“Come on,” he said, “let’s go back to my room.”

Of course, I followed him back to the old part of the hotel, to a tiny employee room, very simple with a bed and desk and very little else. He sat down on the bed and motioned me to join him. He pulled out a pack of cards. We started to play cards, talk and laugh. I felt so wonderfully privileged that he would share his private time with me, especially in this tiny room that felt so exotic and intimate, with such personal belongings as he had around him, and with the door closed.

Soon he reached out and played with my hair, in a teasing, tickling way at first. I responded, first by laughing and then by leaning my head on his shoulder and closing my eyes. Gradually the gestures developed into an affectionately romantic embrace on his part, and my quietly and naturally becoming wrapped in his arms as he stroked my face and hair and tenderly kissed my forehead. He stroked my arms and touched my body with the most palpable tenderness and affection, and although I did not know exactly what was happening, I knew it was exactly what I wanted to happen, what I had hoped and had hopelessly daydreamed would happen.

Our time together on his bed ended gradually, with very little said between us. In my memory, the lifeguard understood who I was and what I seemed to need at that moment. He was giving, not lascivious, but merely generous, and in fact, loving.

Winter, 1985

I was in bed with a serious flu, curled up in a fetal position. My wife and daughter were visiting her family. Whenever I closed my eyes, I tried not to give too much attention to the drumming inside my head or the pains that rummaged through my body. Instead I strained to imagine the gentle hands of my wife caressing and distracting me with her tenderness. I conjured the feelings of fingers touching my eyelids and cheeks, of soft hands moving down the nape of my neck to my shoulders. But the truth of my daydream was that the hands that most soothed me were attached to a man.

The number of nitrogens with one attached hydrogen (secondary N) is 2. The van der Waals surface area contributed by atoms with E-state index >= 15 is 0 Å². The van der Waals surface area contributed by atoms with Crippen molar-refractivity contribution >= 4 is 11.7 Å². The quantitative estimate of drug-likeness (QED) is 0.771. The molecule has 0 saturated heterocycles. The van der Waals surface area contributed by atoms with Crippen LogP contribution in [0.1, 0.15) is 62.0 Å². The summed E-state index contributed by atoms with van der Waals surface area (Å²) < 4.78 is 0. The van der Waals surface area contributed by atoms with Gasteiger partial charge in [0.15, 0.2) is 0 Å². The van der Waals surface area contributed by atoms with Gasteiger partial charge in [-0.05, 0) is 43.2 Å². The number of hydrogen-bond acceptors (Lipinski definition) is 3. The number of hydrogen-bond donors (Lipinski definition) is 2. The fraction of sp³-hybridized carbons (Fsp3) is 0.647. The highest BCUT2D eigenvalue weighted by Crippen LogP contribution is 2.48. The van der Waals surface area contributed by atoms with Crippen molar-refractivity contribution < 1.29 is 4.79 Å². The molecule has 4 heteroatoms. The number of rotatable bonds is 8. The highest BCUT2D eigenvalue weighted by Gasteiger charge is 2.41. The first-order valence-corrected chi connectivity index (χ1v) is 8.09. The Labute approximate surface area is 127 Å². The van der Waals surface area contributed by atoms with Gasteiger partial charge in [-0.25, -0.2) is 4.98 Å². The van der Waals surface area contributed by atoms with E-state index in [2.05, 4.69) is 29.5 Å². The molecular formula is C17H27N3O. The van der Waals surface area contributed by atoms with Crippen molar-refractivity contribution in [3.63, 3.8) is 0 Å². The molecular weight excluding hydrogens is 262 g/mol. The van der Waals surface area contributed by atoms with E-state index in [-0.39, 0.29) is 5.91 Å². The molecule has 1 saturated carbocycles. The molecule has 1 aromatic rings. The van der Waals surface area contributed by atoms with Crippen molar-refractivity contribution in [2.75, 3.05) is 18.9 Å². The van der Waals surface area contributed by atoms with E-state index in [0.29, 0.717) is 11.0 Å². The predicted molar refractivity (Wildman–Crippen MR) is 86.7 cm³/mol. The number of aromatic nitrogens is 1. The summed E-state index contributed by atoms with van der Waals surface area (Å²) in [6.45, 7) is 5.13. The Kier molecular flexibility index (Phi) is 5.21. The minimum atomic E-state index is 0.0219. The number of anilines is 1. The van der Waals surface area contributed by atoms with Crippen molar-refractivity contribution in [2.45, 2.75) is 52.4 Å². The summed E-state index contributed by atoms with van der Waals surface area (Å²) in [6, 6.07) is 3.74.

Weary from my sickness, I began to reflect more honestly on my life. With the supporting cast–my wife and daughter–gone, I began to ask again, “Who am I?” — the question I vowed never to ask over the twelve years of my marriage.

September 11, 2001

On the morning of September 11, 2001, Joey, my partner of 14 years, was standing at the window of our 48th floor apartment eating a bowl of cereal as he did each morning. We had taken the apartment because of the sweeping view of downtown that enabled us to see both the East and Hudson Rivers. The Twin Towers, which stood as the centerpiece of our view, were barely five blocks away.